Laying Out and Drilling Holes. One of the operations for which the miller is particularly adapted is in locating and drilling holes which require accurate placing. The graduated feeds of the milling machine allow the distances to be set off as closely as .00025 inch, and holes can also be drilled to a given depth with equal accuracy. In starting holes, it is best to use a spotting drill, Fig. 234, which is extremely rigid and perfectly true. -The spot made should be of slightly greater diameter than the drill to be used. The drill should be what is known as reamer size-that is, 1/64 inch below the standard-and the hole may then be reamed, either in one operation, using a standard reamer, or by first using a machine reamer which is about .005 inch under size, to be followed by the standard reamer. It is evident that holes thus drilled and reamed will be parallel, and, by using the vertical head, holes can be drilled at right angles in like manner. When extreme accuracy in holes is demanded, a boring bar may be used in the spindle after the drill, in order to correct any error due to the running of the drill itself.

Table VIII Face Milling Of Soft Machinery Steel 283Fig. 234. Spotting Drill

Fig. 234. Spotting Drill.

Splining Shafts

Another operation suited to the milling machine, although sometimes performed on the shaper or planer, is that of splining shafts. The slots in the table give the proper alignment to the shaft; the cutter can be set with correct relation to the axis without difficulty, and the spline cut full depth at one operation. The only objection to this form of spline is the curve at the end due to the shape of the cutter. An end mill in the vertical head can be used to remove this objectionable feature; and some splining machines are made, Fig. 235, which permanently carry both cutters, so that the work can be quickly shifted from one to the other.

Making Dovetails

The operation of making dovetails, which is a delicate and expensive job on a shaper, is readily performed on the milling machine, especially of the vertical type, Fig. 236, the cutter being a form of end mill suited to the size and angle of the dovetail.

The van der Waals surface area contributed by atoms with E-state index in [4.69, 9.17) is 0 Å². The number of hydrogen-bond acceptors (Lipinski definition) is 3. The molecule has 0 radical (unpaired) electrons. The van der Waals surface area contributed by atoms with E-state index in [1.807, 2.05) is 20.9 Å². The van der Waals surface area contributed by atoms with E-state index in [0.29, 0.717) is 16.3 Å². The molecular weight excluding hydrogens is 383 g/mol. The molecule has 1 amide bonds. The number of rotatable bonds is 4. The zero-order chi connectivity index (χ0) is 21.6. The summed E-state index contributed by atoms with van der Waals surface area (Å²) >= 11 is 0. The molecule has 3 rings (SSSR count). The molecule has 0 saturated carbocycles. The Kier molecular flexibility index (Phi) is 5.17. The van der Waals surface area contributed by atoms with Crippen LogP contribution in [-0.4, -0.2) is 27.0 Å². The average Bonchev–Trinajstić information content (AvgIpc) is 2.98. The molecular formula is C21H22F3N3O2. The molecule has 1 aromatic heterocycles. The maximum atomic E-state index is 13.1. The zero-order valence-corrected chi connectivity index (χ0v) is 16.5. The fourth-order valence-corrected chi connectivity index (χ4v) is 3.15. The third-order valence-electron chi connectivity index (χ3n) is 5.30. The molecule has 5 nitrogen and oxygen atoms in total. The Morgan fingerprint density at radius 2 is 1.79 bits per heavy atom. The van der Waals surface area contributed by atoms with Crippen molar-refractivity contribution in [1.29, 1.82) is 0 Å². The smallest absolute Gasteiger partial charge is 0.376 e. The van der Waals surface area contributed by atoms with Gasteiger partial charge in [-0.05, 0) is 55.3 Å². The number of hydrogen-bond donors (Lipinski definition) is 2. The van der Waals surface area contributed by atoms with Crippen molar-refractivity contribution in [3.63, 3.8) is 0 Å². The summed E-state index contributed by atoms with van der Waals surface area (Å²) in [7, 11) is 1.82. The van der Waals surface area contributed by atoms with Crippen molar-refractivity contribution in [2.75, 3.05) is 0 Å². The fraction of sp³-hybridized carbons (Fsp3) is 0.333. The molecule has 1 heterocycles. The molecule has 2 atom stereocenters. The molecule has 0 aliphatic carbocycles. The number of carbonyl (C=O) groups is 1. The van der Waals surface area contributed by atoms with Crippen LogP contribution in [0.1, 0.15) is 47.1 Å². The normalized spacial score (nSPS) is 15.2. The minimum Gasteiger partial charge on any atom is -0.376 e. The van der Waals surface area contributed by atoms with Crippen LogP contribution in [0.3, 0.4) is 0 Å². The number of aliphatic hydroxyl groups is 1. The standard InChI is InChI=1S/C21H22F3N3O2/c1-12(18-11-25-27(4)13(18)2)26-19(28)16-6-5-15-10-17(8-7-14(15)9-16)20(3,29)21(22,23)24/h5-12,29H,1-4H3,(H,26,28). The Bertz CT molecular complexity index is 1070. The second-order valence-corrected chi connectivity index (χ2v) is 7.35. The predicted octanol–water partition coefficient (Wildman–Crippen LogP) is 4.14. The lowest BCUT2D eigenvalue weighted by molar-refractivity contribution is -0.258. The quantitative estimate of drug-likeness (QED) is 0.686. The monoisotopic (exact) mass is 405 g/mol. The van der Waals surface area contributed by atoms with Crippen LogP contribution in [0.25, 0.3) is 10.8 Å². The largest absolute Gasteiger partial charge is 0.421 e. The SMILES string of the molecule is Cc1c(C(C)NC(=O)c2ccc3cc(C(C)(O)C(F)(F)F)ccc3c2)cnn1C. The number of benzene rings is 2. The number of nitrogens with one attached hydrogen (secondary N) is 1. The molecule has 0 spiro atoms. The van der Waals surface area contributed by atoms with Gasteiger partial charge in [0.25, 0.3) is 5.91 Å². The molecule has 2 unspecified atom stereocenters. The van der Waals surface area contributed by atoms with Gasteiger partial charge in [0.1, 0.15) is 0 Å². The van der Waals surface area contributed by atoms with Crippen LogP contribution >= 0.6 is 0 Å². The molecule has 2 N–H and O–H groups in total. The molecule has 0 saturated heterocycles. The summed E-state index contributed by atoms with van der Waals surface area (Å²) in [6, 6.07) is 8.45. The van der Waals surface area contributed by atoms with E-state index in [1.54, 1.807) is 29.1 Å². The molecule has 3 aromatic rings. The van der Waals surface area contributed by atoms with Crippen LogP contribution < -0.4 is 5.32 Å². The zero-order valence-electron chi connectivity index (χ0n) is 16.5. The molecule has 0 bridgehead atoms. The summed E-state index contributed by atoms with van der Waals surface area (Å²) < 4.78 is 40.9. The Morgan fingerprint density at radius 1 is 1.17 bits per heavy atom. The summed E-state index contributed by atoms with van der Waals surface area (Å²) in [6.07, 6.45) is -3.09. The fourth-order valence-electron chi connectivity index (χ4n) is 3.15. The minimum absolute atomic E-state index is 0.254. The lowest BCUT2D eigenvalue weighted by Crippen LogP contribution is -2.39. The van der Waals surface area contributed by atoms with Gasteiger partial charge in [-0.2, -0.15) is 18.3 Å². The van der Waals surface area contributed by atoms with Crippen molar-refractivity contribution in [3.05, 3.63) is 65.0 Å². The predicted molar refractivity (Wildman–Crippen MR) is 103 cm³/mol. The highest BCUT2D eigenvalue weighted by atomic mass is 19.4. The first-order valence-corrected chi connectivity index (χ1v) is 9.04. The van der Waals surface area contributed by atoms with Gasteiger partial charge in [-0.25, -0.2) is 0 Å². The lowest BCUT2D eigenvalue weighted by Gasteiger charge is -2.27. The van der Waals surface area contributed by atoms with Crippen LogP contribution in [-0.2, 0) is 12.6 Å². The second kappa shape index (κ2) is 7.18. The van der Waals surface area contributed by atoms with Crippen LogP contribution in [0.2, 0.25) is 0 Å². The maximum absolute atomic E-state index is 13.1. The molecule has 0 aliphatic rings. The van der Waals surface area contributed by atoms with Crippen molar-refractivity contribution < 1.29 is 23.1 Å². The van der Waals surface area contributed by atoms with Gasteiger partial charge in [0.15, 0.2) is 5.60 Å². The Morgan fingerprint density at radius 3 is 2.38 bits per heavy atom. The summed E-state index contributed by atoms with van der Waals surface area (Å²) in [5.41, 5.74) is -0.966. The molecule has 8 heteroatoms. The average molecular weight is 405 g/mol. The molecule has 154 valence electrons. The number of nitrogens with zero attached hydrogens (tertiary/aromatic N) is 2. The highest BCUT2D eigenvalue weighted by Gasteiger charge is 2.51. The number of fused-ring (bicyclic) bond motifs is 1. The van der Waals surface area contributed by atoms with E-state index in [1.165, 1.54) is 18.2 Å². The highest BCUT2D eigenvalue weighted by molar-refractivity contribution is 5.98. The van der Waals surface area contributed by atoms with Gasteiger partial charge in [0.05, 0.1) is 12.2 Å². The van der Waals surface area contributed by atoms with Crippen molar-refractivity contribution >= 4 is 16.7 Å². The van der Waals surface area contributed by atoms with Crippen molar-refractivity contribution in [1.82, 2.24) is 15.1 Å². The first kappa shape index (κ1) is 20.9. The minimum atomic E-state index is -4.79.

Fig. 235. Splining Arrangement with End Mill in Vertical Head

Fig. 235. Splining Arrangement with End Mill in Vertical Head.

Fig. 236. Dovetail Cutter on Vertical Milling Machine

Fig. 236. Dovetail Cutter on Vertical Milling Machine.

T-slots are cut in a similar manner, either directly from the solid, or by following a groove made with a plain cutter.

Fluting Taps And Reamers

One of the common operations performed between centers is the fluting of taps and reamers, Fig. 237, which is done by the special cutters already referred to in Fig. 214. It will be noticed that the cutter should be set in such a way that the cutting edge of the tap or reamer will be radial. If left as an obtuse angle, the tool will simply scrape and not cut; while, if the tooth is undercut to any extent to correct this, it will often be so weakened as to be liable to break.

The flutes in twist drills and in spiral fluted reamers may also be cut between centers; but, if the cutter is carried directly by the spindle, the operation requires a universal machine. If the cutter be carried by a vertical or sub-head of any kind, a plain machine will answer for the purpose. The angle to which the table or vertical head must be set for spiral cutting, Figs. 238 and 239, is the angle between the axis and the development of the spiral. This angle can be closely determined by the following graphical method: